First things first: Preheat your oven to 350°. Spread 2 cups of whole raw almonds on a sheet tray and pop them in the oven for about 10 minutes, making sure to give them a toss at about the halfway mark so that they toast evenly. You can tell when they’re really done by giving them a sniff—they should smell roasty-toasty and delicious. (You can use already-roasted almonds, but you’ll still need to pop them in the oven to heat up a bit; they need to be warm for the coating to stick.) Once your nuts are nicely toasted, transfer them to a medium heat proof bowl and drizzle over 3 tablespoons of maple syrup and ½ teaspoon vanilla extract. Toss them vigorously until each almond is coated and shiny, which will take about two minutes—be patient!
Once the almonds are all glossy, use a fine mesh strainer to sift 3 tablespoons of powdered sugar over them. (This is my favorite part because powdered sugar is like the sweet equivalent to snow—sing a little Christmas jingle while it floats down over Almond Town!) Now, toss the almonds thoroughly again until each nut is evenly coated in a thick, sugary coating. Dump them back onto the same sheet tray you used to toast them, spread them out, and let them hang out for a few minutes so the syrup has a bit of time to set. Then grab your fine mesh strainer again and sift 1 tablespoon of cocoa powder over the almonds, tossing with your hands to make sure they’re evenly coated. And just like that: You’re done! If this isn’t a good enough reason to start buying almonds in bulk, I don’t know what is.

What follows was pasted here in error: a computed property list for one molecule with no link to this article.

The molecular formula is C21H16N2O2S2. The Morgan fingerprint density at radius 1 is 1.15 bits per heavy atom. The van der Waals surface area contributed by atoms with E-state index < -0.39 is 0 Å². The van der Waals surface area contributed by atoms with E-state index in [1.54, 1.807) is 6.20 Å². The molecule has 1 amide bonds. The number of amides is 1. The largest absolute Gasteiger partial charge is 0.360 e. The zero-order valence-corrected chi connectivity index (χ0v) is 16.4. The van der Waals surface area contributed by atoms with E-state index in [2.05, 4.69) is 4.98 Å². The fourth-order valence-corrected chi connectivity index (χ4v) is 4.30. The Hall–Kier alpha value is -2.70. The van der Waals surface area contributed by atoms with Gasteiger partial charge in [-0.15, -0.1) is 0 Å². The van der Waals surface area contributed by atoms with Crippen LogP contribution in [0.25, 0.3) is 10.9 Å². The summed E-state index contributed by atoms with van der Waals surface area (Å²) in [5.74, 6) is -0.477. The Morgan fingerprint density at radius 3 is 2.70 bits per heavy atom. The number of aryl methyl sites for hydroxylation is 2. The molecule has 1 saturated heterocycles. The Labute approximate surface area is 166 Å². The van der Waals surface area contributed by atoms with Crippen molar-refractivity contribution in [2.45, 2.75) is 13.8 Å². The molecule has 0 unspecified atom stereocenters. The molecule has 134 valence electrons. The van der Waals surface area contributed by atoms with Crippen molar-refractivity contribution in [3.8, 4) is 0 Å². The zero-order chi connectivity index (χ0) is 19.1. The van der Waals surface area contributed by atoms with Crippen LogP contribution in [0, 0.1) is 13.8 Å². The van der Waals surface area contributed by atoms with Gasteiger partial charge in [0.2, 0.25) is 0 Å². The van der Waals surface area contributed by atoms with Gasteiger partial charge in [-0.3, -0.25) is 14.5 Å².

The cocoa almonds are best if you let them cool completely before storing in an airtight container, but if you’re in a real hurry you can just go ahead and pack them up (they’ll be cool by the time you get to that party). I love to pack them in a Mason jar and tie a little red ribbon around the lid—a little flair to show you care. And there you have it: a cocoa almond recipe that will ensure you never show up empty-handed to a holiday party ever gain.